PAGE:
Regional Weather Events

Regional Weather Events


Severe weather events always grab our attention, and the Atlanta area is certainly not immune. We’ve had our share of strong storms, extreme heat, droughts, and even tornadoes. The construction industry has to pay attention to these weather factors in selecting materials, calculating costs, and creating construction timelines. 

So, how does the Atlanta region’s weather affect its construction industry? Here are four factors that merit consideration:

Hand holding a thermometer indicating hot temperatures


Anyone who’s spent a summer in Georgia knows it can get very hot. And that’s a particular concern for the construction trade. 

Exposure to heat produces changes in construction materials. As their dimensions change, joints can weaken and become misaligned. Extreme heat can cause concrete and brick to wrinkle and crack

Heat can also  influence energy costs, as demand for air conditioning pushes prices upward. If summers continue to warm, that will increase the need for more energy-efficient buildings. In that regard, recent innovations have led to significant improvements in building materials and systems.


Smart buildings are now able to optimize HVAC and other systems to respond efficiently in real time to changes in the environment.


Implementing renewable energy like wind, solar, geothermal and hydropower can allay energy costs significantly.


Energy efficient roofing, like the Butler MR-24 roofing system, which meets the Energy Star cool roof standards for energy efficiency, is better at reflecting the sun’s rays and mitigating roof temperature and heat absorption.This leads to more consistent internal building temperatures and contributes to a higher level of building efficiency over all.

But the most important impact of extreme heat is on construction workers, who can be susceptible to dehydration and heat stroke. This is an especially serious concern in 2023. The National Oceanic and Atmospheric Administration (NOAA) has predicted temperatures 50 to 60 percent above normal in Georgia for the months of April, May and June, and only slightly less severe conditions for the months following.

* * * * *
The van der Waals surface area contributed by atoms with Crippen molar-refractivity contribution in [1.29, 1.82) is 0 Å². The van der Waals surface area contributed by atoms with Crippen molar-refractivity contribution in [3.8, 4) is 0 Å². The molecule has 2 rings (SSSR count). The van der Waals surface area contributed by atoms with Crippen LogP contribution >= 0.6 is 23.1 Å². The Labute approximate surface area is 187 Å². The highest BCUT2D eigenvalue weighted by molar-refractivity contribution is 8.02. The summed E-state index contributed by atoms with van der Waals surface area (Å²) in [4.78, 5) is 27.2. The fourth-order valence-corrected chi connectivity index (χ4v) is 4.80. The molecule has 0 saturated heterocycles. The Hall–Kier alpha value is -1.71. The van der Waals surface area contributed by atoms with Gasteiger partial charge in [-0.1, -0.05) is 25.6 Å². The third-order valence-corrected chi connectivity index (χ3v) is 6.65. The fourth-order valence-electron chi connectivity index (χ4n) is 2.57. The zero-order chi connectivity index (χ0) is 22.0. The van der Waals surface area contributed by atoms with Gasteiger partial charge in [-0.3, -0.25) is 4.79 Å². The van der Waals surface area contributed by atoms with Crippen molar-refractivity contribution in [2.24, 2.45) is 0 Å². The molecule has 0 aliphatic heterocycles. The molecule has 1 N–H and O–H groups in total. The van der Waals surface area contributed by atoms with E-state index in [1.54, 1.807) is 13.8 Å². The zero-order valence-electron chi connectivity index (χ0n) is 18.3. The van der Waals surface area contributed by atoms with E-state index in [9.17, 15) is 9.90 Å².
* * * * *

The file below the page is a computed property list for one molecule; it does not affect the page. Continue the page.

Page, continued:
As the hot summer months arrive, construction teams will need to pay special attention to their workers’ well being—and in some cases, may want to plan work schedules to avoid the hottest days

Jobsite flood


Rain is a serious issue for any construction work that occurs outdoors. It can lead to wasted workdays and wreak havoc on schedules. 

Except during the occasional drought, rain is a constant factor that builders in Georgia must consider. Atlanta receives an average of 50.4 inches of precipitation each year, almost all of it in the form of rain. Rainfall is relatively even throughout the year, with March being the heaviest month. Since there is no well-defined rainy season, and weather forecasts are only reliable for the near term, rain delays are hard to avoid. Commercial construction  companies can circumvent some of this risk by utilizing pre-engineered buildings, and manufacturing as many components as possible in indoor facilities. The components can then be erected on site as weather permits.